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New Crosstalk vulnerability can make Intel CPUs leak data from across CPU cores

CPUs as new as Coffee Lake are affected

New Crosstalk vulnerability can make Intel CPUs leak data from across CPU cores

New Crosstalk vulnerability can make Intel CPUs leak data from across CPU cores  

Today's not a good day for Intel, as a new vulnerability called "CrossTalk" has just been disclosed, impacting processors as new as Intel's 9th Generation Coffee Lake series of CPUs.  

CrossTalk, which is also known as Special Register Buffer Data Sampling (SRBDS), was discovered back in September 2018 and has taken 21 months to patch. The exploit is a new side-channel attack which allows attackers to leak sensitive data across the cores on Intel processors, something which makes this exploit more dangerous than other recently revealed vulnerabilities. 

SRBDS cannot be fixed by restricting software to specific cores or disabling features like Hyperthreading, CrossTalk doesn't work like that. This vulnerability exploits instructions which can perform off-core data access to shared buffers, and researchers have found that this exploit can even uncover data from Intel SGX enclaves on separate processors. 

Intel has released its own rundown on the exploit and had released a long list of affected processors. Microcode updates for Intel's Haswell to Coffee Lake processors have also been released, though at this time it is unknown if these fixes will impact system performance. 


New Crosstalk vulnerability can make Intel CPUs leak data from across CPU cores


Thankfully, Intel's new 10th Generation Comet Lake processors are unaffected by this exploit, and Intel's Xeon Scalable processor families (both the Skylike and Cascade Lake variants) are similarly unimpacted.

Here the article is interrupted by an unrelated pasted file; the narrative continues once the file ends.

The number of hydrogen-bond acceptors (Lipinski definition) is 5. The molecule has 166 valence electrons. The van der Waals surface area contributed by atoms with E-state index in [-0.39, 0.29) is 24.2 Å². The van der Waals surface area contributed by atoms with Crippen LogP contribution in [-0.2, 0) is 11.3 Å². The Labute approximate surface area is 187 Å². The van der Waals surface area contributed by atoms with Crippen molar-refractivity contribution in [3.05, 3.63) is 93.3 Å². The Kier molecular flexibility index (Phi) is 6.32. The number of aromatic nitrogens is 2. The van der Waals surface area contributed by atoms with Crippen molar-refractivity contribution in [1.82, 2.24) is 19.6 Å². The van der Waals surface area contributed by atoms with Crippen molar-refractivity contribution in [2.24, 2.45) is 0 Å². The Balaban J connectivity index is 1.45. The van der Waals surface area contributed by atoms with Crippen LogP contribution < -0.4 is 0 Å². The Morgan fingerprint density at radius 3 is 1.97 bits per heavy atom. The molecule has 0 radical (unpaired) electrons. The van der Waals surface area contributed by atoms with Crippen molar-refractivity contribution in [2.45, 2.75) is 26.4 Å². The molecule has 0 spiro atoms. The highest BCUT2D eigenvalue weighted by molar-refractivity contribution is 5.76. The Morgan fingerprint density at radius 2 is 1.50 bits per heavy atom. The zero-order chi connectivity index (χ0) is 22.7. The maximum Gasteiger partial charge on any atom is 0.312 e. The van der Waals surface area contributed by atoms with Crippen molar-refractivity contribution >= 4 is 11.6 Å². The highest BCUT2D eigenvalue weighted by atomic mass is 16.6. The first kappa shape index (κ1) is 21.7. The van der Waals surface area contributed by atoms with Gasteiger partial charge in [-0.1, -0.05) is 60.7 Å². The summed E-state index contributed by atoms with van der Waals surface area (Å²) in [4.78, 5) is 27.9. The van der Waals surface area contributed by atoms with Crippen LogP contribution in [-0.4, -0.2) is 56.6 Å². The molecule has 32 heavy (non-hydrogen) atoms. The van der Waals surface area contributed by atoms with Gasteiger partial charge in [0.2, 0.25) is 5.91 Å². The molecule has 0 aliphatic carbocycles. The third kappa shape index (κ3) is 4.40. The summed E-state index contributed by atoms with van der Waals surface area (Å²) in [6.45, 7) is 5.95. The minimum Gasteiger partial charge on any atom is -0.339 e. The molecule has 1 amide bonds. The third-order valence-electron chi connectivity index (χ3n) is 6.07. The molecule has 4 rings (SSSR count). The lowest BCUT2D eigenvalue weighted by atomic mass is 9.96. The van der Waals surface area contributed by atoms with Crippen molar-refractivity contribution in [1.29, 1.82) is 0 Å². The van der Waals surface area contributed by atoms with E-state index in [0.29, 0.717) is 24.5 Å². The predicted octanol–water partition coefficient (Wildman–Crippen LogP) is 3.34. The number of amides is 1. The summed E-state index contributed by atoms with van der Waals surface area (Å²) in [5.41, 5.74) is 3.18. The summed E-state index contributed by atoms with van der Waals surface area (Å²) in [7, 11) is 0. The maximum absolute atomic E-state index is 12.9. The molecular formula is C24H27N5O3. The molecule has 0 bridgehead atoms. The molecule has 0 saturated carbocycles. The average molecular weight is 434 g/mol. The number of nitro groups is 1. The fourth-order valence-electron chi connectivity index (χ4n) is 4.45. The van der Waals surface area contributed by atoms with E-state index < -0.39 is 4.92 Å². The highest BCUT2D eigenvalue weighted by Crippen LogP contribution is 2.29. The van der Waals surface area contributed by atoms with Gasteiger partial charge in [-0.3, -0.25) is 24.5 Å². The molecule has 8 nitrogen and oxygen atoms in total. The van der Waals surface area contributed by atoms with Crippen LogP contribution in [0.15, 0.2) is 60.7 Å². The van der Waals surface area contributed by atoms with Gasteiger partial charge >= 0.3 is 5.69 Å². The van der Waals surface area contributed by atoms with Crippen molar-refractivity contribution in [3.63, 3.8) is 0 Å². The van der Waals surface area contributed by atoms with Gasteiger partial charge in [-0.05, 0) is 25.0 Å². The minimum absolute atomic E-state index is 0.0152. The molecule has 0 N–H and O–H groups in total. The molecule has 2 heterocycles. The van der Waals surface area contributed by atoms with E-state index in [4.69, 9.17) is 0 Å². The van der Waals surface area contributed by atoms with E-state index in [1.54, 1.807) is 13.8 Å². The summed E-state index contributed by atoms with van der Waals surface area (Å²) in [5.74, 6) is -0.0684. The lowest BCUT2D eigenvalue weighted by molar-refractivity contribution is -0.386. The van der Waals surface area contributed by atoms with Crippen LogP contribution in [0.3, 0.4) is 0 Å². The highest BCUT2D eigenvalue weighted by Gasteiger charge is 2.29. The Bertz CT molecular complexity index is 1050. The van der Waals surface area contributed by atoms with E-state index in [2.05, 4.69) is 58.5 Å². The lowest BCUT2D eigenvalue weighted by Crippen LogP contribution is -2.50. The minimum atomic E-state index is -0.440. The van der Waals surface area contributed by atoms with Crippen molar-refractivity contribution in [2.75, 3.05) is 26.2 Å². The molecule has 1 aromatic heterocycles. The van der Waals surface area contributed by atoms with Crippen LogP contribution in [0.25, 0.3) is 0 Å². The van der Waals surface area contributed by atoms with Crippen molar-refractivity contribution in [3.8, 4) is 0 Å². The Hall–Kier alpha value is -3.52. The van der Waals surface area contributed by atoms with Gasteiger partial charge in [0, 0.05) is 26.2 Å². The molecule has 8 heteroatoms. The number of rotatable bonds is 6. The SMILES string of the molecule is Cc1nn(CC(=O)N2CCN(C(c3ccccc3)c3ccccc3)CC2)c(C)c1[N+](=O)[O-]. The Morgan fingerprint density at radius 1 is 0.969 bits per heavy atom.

Intel's mitigations for CrossTalk involves securing the processor's memory bus before its staging buffer is updated and unlocking it once its data can be cleared. This is an expensive process, so Intel has only enabled this fix for critical security instructions. These include RDRAND, RDSEEED and EGETKEY. Intel believes that CrossTalk is difficult to exploit during real-world use cases, and are content that their mitigations are adequate. 

The good news for Intel is that this exploit only impacts the company's older product lines, as Comet Lake, Ice Lake and Cascade Lake are unaffected. Even so, this is yet another flaw that has been uncovered for Intel processors, and that's not good for the company's image. 
 



A detailed write up on Intel's CrossTalk Vulnerability is available to read here

You can join the discussion on Intel's processors being impacted by a new vulnerability called "CrossTalk" on the OC3D Forums

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Most Recent Comments

10-06-2020, 12:39:51

ImprovizoR
Clearly we should all buy a new Intel chip every year to get ahead of these vulnerabilities. What other possibility amd what other option could we possibly have?Quote

10-06-2020, 23:51:15

dwatterworth